Exposing our ugliness on its own ultimately falls short in facilitating Christ-centered, authentic community. In order for vulnerability to result in deepening relationships and growth in Christ-likeness, it must flow from Christ-like humility, welcoming truth according to God’s standard—not our own.

Humility As The Secret to Community

Humility is the starting point of faith. In order to receive God’s gift of salvation through faith in Jesus, we must come face-to-face with God’s holiness and realize that we are ruined, unclean, and desperate (Eph 2:8-9; Is 6). We must be humbled to see ourselves as we truly are, recognizing that there is no one who is righteous; there is no one can do enough law-keeping to be worthy of saving (Rom 3:10, 20). And as our pride melts in the face of God’s holiness, we must seek refuge in the savior who humbled himself on our behalf to do what we could not: He left his heavenly home and took on the form of a man, lived a perfectly holy, worthy and righteous life and then submitted himself to a humiliating death on a cross (Phil 2:6-8).

This humility is also the starting point of community. Ephesians 4 gives a picture of biblical community—of one body characterized by gentleness, patience, love, and peace, that is growing towards maturity in Christ together, where all are able to “[speak] the truth in love and grow up in every way into him who is the head, into Christ” (Eph 4:1-2,15). Nestled into this passage is a phrase that holds the key to how this type of community is possible: “With all humility” (Eph 4:2).

The cross levels us—we are all desperate, all in need of God’s grace. With all humility, we recognize that we are all recipients of God’s mercy. He’s gentle and patient with us; he has loved us extravagantly in Christ, in whom we have peace. If this is true, who are we to withhold these things from our brothers and sisters in Christ? As people who have been forgiven a great debt, we can’t turn and stand over one another in judgment (Jas 4:11-12, Matt 18:21-35).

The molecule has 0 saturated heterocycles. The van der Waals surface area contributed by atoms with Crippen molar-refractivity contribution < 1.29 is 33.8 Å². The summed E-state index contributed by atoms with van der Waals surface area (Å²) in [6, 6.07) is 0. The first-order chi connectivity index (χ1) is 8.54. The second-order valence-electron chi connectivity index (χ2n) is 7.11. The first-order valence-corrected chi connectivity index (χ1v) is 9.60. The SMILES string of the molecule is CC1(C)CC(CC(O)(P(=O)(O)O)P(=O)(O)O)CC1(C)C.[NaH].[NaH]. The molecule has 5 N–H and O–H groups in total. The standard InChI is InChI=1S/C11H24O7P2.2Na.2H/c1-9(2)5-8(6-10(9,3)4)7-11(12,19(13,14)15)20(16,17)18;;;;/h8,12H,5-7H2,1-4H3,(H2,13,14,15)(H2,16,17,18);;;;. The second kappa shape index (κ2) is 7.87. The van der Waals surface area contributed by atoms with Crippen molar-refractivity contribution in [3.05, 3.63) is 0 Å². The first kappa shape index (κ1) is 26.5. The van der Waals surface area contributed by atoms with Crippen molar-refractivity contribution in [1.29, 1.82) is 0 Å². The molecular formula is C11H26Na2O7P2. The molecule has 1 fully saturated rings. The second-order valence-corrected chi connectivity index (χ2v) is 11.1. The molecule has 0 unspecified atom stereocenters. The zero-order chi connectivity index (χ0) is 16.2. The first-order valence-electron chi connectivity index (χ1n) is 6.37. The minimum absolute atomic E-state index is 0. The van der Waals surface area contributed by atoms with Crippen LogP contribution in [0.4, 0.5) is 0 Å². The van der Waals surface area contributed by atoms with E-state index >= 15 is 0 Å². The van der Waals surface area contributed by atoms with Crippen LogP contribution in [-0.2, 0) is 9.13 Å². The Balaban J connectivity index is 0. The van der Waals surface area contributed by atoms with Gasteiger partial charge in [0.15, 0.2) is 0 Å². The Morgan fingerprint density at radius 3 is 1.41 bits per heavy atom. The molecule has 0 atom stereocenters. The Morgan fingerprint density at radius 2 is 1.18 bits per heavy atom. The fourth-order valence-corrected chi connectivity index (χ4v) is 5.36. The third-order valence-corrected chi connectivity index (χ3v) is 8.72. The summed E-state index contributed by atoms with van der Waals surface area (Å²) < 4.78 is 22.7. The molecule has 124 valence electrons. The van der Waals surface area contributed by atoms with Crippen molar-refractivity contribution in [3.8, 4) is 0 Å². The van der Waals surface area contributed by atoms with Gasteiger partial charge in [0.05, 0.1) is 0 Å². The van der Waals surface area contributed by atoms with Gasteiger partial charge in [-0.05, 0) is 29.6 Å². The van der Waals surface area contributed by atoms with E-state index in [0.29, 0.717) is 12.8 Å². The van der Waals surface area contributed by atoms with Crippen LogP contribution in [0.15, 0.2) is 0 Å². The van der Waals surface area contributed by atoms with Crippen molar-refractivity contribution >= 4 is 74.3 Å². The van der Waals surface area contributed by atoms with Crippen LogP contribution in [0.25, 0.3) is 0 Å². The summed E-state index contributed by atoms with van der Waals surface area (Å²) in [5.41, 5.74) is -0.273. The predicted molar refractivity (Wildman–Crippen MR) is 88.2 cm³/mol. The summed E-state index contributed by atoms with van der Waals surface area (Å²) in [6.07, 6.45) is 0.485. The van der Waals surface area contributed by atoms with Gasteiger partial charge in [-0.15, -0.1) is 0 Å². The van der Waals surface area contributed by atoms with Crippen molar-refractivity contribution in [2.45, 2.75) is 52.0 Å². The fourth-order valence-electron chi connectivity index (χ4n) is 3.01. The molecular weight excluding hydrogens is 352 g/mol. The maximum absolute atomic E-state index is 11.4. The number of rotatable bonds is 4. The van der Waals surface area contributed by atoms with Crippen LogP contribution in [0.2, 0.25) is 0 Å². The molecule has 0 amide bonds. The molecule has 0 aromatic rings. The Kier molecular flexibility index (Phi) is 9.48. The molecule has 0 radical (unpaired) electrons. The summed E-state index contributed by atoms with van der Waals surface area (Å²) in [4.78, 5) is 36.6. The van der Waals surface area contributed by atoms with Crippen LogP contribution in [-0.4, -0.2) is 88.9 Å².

With humility as our foundation, transparency and vulnerability cause community to flourish.

With all humility, we don’t need to hide our failures. We know that our brothers and sisters have no power to condemn us because God doesn’t condemn us (Rom 8:1, 34). Instead, they can be the means God will use to remind us of his love for us and acceptance of us in Christ (Jn 13:34-35).

With all humility, we can confess our sin, bent low before God’s authority. We confess that we are not who we ought to be; we need Jesus. And we can humbly accept instruction and correction and ask for help, support, and prayer (Heb 10:24-25; Col 3:16).

With all humility, we see that our confession is not simply an exercise to serve ourselves. Motivated by love for our brothers and sisters, we can share in a way that honors one another, exercising wisdom and discretion.

With all humility, we can recognize that sanctification is a work of God’s grace over a lifetime, so we can be patient and gentle with each other, bearing with each other through the slow, steady growth God has promised to complete (Phil 1:6).

Humility frees us to be truth-tellers who are no longer reckless. Instead, we can be vulnerable in such a way that God’s mercy and love are put on display. Our weaknesses can point to Christ’s perfect strength and sufficient grace (2 Cor 12:9). And our constant need for mercy can display Christ’s perfect patience as an example to those who are to believe in him, for his glory (1 Tim 1:16-17).

Kendra Dahl is a writer and has served as the Women's Discipleship Director for River City Church in Fargo, North Dakota. She and her husband have three children.